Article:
"If we weren't moving to a new location that day, we moved in loops out from the camp, examining the rocks as we went, and we kept that up for 12-14 hours most days," said Kjos.

MacLaurin explained that the researchers worked long hours to make the most of each day because of the expense involved in moving from place to place by helicopter. And difficult as it was, the group managed to bring back almost a half a ton of rock samples for further analytical work in the department of geology.

"We started out each day with pretty full packs, so by the end of the day, when we finished stuffing them with rocks, they were really heavy," said Kjos.

"Someone figured that each of those rock samples was worth about $1,000 if you figured the cost of getting them and bringing them back," laughed MacLaurin.

Although Kjos and MacLaurin agreed that their field work experience was "life changing," and Mahoney has numerous digital photos that attest to the beauty of the area they were investigating, they also agreed that this kind of rugged field work is not for everyone.

"I know at least one student who said she really doesn't enjoy field work," said MacLaurin. "She said she's happy to just stay in the lab and wait for us to bring back the samples for her."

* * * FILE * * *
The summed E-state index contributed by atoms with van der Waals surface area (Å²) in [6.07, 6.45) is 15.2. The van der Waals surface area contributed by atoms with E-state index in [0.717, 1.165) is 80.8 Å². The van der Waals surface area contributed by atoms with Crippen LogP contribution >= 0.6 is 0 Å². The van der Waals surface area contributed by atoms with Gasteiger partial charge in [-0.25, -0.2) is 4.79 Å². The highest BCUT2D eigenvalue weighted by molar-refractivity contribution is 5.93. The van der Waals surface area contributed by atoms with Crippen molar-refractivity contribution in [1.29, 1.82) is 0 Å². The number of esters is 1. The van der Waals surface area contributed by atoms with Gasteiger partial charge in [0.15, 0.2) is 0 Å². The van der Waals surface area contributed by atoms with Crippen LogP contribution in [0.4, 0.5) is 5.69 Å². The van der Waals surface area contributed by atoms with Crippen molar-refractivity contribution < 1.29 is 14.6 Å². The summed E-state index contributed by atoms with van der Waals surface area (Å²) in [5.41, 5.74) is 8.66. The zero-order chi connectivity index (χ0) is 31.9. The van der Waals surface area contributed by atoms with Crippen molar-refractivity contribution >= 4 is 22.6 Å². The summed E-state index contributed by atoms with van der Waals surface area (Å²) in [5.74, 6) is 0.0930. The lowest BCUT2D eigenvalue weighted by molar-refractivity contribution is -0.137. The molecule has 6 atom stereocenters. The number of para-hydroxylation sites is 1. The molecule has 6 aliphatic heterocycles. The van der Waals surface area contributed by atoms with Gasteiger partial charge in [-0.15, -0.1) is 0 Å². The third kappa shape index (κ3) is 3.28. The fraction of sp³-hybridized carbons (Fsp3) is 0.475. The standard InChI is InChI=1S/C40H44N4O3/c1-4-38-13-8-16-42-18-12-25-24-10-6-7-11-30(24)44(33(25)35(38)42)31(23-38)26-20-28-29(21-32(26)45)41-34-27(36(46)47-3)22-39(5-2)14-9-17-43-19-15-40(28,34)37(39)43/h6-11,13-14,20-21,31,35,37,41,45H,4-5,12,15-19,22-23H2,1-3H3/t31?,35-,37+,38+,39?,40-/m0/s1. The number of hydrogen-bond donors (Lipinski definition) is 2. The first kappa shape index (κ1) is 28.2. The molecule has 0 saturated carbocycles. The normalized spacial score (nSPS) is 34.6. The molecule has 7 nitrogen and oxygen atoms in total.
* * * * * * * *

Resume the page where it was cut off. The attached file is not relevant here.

Kjos went on to explain that in the lab they break the collected rocks into fist-sized samples, and then use special equipment to crush those samples into a fine powder that can be quantitatively analyzed using different sample preparation methods available in the geochemistry lab.

Kjos said that as a result of the field and lab work, he is collaborating with Dr. Hooper to present research on layered mafic intrusions, a type of formation with high potential for platinum and chromium deposits. He plans to present a poster on the research at UW-Eau Claire's annual Research Day. MacLaurin will probably be focusing her research on the age and composition of the intrusive rocks in the region.

MacLaurin and Kjos also said that through conversations with other geology students they've encountered in their travels they've discovered that the UW-Eau Claire geology department has offered them exceptional opportunities for collaborative field work and research. They are paid for their work through grants and/or stipends from the Office of Research and Sponsored Programs at UW-Eau Claire.

"There are graduate programs that don't even come close to offering the opportunities for field work or the kind of lab facilities and equipment we have here," said MacLaurin. "We've talked to graduate students who have less equipment and opportunities than we currently do."

Mahoney agreed.

"The geology field is booming and this kind of experience is invaluable," said Mahoney. These students will be involved in authoring peer-reviewed articles and their names will also appear on the maps produced as a result of this research. They will be in demand both in industry and graduate school."